Her ex was charged -- one of the first under the new law -- and spent 13 months in jail. He was released last winter, lives in B.C. and is not allowed to return to Alberta.

Amanda realizes that may not stop him, but so far her life is finally her own and she’s slowly getting back on track.  Her work is going well and she’s venturing out more, but there are serious scars that likely will never heal.  She won’t go by herself at night and still doesn’t trust people after some of those she thought were her friends betrayed her in her darkest times.

“I’m definitely more cautious about everything.”

Her daughter, now an adult. is still grappling with what happened.

“She feels pulled apart.  She keeps in touch with her dad, but I don’t want to know anything about him.”

One of the pluses, perhaps the only one, of the whole nightmare was that Amanda found out who her true friends were, and says she couldn’t have made it without them.

“I was lucky to have friends who supported me and kept telling me it would be alright.”

“And I had an incredible lawyer who went the extra mile.  One time I couldn’t afford the cost of the restraining order and she said it was her gift to me.”

Amanda is pleased there is now a group -- Protection and Restraining Order Project (PROP) -- that provides financial support for women seeking restraining orders.

But it’s only the tip of the iceberg.  Restraining orders should be longer than the current three months, she says, and governments should invest more money in programs to combat family violence.

There should also be better training programs for judges, lawyers and police who have to deal with it.

“Nobody should have to go through what I went through.”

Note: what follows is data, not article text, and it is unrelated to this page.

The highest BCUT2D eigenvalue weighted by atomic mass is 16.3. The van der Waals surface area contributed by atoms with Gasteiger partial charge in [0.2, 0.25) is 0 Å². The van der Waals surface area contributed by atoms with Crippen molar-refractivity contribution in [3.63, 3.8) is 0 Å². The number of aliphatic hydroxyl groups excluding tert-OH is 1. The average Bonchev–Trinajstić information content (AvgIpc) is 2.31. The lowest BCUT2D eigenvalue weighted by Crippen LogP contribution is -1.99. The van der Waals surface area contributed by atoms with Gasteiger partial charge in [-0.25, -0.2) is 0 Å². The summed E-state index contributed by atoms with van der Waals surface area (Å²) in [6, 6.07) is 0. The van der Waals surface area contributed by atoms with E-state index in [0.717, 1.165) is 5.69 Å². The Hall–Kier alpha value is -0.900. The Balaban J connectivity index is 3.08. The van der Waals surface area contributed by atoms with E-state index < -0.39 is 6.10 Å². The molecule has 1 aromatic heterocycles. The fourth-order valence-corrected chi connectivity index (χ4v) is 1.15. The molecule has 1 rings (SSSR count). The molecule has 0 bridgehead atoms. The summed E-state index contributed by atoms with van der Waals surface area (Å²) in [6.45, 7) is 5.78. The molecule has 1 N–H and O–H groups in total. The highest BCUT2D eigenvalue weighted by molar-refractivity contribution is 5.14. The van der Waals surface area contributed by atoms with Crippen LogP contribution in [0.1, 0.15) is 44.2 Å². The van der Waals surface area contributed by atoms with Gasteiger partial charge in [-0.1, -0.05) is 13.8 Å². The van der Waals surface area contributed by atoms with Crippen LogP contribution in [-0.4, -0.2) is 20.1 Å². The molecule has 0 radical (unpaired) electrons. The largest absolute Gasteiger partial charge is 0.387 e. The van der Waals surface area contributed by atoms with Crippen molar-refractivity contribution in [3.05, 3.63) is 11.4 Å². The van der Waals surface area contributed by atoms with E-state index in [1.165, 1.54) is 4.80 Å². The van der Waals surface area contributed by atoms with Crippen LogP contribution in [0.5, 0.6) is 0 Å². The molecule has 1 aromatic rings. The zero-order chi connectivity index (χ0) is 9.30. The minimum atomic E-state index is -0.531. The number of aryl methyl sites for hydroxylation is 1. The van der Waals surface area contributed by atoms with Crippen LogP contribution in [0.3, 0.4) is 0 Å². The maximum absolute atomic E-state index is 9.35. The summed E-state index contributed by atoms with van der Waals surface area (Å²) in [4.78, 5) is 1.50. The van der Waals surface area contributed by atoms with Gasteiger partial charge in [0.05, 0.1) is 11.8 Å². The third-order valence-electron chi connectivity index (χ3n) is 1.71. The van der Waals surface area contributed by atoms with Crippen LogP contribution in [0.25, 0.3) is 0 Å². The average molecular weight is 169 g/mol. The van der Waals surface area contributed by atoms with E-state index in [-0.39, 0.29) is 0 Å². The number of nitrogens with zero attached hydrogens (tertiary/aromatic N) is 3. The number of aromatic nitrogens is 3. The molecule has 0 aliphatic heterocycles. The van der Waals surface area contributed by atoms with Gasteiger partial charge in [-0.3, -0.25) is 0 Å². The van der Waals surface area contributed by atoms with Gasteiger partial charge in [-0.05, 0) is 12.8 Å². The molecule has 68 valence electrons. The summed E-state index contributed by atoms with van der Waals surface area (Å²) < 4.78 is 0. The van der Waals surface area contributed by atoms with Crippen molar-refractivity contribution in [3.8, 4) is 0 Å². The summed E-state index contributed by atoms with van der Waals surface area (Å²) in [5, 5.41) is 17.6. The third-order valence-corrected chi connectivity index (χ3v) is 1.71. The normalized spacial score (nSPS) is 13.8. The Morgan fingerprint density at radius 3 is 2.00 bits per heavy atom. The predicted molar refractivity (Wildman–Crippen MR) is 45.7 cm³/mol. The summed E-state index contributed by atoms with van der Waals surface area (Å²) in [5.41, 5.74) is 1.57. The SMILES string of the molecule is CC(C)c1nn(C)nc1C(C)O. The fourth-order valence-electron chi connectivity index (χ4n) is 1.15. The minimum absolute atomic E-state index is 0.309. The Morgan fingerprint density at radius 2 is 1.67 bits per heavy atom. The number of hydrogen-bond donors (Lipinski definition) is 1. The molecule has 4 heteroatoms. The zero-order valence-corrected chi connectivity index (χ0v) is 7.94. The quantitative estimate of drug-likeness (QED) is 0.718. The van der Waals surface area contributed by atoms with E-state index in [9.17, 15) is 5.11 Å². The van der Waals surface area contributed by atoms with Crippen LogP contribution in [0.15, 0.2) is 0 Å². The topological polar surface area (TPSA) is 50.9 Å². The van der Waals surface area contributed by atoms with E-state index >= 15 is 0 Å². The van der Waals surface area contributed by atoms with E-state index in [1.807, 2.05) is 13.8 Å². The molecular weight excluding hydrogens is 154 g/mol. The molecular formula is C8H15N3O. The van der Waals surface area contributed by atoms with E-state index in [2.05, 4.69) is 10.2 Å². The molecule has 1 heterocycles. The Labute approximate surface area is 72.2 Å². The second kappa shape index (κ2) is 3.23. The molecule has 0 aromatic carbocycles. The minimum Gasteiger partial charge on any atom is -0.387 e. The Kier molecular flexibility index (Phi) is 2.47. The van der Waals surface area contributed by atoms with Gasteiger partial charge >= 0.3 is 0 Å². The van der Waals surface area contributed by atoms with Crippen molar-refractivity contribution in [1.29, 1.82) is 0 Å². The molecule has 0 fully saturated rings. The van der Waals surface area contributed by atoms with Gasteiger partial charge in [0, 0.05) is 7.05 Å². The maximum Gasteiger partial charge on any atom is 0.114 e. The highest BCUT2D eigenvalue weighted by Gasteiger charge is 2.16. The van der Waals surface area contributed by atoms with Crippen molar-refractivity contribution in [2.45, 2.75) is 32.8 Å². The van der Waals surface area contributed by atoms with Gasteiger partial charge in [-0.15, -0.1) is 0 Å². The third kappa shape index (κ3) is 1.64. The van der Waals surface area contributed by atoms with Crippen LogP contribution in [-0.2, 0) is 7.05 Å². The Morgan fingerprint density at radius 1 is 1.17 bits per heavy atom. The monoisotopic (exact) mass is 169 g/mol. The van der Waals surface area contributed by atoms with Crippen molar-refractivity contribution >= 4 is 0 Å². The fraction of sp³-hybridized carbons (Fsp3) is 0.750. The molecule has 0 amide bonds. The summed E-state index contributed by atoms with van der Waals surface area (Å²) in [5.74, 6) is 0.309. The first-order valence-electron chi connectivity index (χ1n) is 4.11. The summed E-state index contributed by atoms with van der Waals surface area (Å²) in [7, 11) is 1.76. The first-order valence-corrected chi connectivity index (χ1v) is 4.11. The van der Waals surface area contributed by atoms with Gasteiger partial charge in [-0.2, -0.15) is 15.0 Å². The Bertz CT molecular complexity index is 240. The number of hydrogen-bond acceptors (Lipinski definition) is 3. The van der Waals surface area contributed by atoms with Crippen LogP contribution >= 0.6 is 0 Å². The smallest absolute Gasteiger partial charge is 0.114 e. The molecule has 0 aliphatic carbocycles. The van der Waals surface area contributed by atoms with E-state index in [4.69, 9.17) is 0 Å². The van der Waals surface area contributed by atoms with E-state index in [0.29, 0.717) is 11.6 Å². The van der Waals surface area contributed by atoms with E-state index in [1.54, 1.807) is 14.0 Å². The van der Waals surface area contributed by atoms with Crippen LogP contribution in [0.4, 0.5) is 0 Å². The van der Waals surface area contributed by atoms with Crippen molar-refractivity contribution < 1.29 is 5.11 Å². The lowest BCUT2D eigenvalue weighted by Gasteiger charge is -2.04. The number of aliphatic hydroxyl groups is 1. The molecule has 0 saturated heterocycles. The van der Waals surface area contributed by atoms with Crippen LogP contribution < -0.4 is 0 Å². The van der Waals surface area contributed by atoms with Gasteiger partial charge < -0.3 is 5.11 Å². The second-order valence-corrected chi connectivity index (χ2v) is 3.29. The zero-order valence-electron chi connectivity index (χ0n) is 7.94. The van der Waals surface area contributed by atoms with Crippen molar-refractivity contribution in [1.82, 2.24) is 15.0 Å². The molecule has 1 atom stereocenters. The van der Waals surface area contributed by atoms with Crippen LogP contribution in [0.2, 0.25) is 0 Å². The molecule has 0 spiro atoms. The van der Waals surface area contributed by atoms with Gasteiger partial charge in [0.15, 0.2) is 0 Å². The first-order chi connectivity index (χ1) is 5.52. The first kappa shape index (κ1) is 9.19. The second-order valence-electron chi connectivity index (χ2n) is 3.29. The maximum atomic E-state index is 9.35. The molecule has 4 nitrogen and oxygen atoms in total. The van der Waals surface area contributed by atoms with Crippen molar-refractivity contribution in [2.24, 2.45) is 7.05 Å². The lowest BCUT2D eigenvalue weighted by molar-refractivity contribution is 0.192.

~~~~~~~~~~~~~~~~~~~~

It's a touching story, but it bears little relationship to the facts discovered during the trial of Erwin Miller.
    Erwin Miller's ex-wife, a.k.a. Dr. Orr, is a psychotherapist who had obtained her Ph. D. in Psychology through funding provided by her husband, a successful jewellery manufacturer, and set up her practice -- again paid for by her husband -- 78 yards away from her husband's shop in St. Albert, North of Edmonton, Alberta, Canada.
    A Ms. Sherry Ferland, was referred to her as a patient by the Workers Compensation Board.  During the increasingly intensive "treatment" of the "stress" of Ms. Ferland, Dr. Orr managed to accomplish a number of things.  She bestowed 100 different personalities on poor Ms. Ferland and fell in love with her patient to boot.  That was while she was still married to Mr. Miller.  And she managed to get paid well for all of her efforts -- paid by the Workers Compensation Board for the "treatment" of Ms. Ferland and paid by her ex-husband.  She kept her office, the matrimonial home, the car and the kids (two teenage sons).
    She got her husband evicted from the matrimonial home within less than a week of announcing her intention of divorcing him and slapped a restraining order on him that prevented him from coming within 100 yards of their home and her office (remember, he paid for that office, and his own business was within 78 yards of that office), upon which she called the police every time he went into his business or whenever he dropped his sons off at their matrimonial home.  Ms. Ferland now lives in the matrimonial home that Mr. Miller had acquired by spending his hard-earned money.  All of this without there ever having been the slightest indication of any violence on his part in their marriage, as she herself testified at the trial.
    No doubt Mr. Miller didn't take kindly to all of this and a game of mutual stalking evolved, for the participation in which only Mr. Miller was charged.  He now faces deportation, after having been sentenced to a five-year term of which he served the mandatory one-third.  In addition, the terms of the current restraining order against him prevent him from ever setting foot into Alberta.  However, in spite of having destroyed her husband's livelihood and having deprived him of his freedom and a large part of his possessions, Dr. Orr, Erwin Miller's ex-wife, still complains.  Although Justice Alec Murray extended her all the help he could give (see Celeste McGovern's report), she still claims that the justice system treated her horribly (I wonder how Justice Alec Murray feels about her now?).  Even though the police arrested her husband on numerous occasions and even though her husband was incarcerated for four-and-a-half months following his last arrest prior to his trial, she feels that the police didn't protect her sufficiently.  What were the police (the RCMP always get their man) supposed to do, torture him to death?
    Could it be that she reserved some of her effective therapy for herself and applied it to affect her own rationality to some extent?